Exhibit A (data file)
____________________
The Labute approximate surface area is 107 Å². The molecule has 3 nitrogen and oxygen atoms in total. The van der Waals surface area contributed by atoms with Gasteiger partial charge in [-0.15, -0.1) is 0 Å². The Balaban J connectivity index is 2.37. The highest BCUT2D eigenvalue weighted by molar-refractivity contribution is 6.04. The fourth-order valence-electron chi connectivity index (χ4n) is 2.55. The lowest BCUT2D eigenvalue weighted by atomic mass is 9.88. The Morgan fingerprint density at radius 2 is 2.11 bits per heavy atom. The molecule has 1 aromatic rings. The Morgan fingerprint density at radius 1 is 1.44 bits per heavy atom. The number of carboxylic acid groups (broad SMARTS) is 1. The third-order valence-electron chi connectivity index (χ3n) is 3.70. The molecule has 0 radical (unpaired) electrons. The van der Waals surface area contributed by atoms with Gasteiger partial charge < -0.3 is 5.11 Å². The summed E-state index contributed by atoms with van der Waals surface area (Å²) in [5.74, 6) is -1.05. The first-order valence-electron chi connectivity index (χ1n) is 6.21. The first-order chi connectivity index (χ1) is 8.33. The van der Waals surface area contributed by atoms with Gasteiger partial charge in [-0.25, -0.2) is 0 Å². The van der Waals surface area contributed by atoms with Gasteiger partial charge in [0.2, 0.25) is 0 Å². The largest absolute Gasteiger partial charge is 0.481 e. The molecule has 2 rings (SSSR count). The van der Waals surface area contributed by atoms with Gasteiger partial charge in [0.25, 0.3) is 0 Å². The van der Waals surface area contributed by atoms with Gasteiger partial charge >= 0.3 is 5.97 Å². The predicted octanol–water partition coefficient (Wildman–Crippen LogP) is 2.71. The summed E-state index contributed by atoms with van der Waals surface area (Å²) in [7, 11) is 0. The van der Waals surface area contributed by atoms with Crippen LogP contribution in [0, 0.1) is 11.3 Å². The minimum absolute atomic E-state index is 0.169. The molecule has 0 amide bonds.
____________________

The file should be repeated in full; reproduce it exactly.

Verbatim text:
The Labute approximate surface area is 107 Å². The molecule has 3 nitrogen and oxygen atoms in total. The van der Waals surface area contributed by atoms with Gasteiger partial charge in [-0.15, -0.1) is 0 Å². The Balaban J connectivity index is 2.37. The highest BCUT2D eigenvalue weighted by molar-refractivity contribution is 6.04. The fourth-order valence-electron chi connectivity index (χ4n) is 2.55. The lowest BCUT2D eigenvalue weighted by atomic mass is 9.88. The Morgan fingerprint density at radius 2 is 2.11 bits per heavy atom. The molecule has 1 aromatic rings. The Morgan fingerprint density at radius 1 is 1.44 bits per heavy atom. The number of carboxylic acid groups (broad SMARTS) is 1. The third-order valence-electron chi connectivity index (χ3n) is 3.70. The molecule has 0 radical (unpaired) electrons. The van der Waals surface area contributed by atoms with Gasteiger partial charge < -0.3 is 5.11 Å². The summed E-state index contributed by atoms with van der Waals surface area (Å²) in [5.74, 6) is -1.05. The first-order valence-electron chi connectivity index (χ1n) is 6.21. The first-order chi connectivity index (χ1) is 8.33. The van der Waals surface area contributed by atoms with Gasteiger partial charge in [-0.25, -0.2) is 0 Å². The van der Waals surface area contributed by atoms with Gasteiger partial charge in [0.2, 0.25) is 0 Å². The largest absolute Gasteiger partial charge is 0.481 e. The molecule has 2 rings (SSSR count). The van der Waals surface area contributed by atoms with Gasteiger partial charge in [0.25, 0.3) is 0 Å². The van der Waals surface area contributed by atoms with Gasteiger partial charge >= 0.3 is 5.97 Å². The predicted octanol–water partition coefficient (Wildman–Crippen LogP) is 2.71. The summed E-state index contributed by atoms with van der Waals surface area (Å²) in [7, 11) is 0. The van der Waals surface area contributed by atoms with Crippen LogP contribution in [0, 0.1) is 11.3 Å². The minimum absolute atomic E-state index is 0.169. The molecule has 0 amide bonds.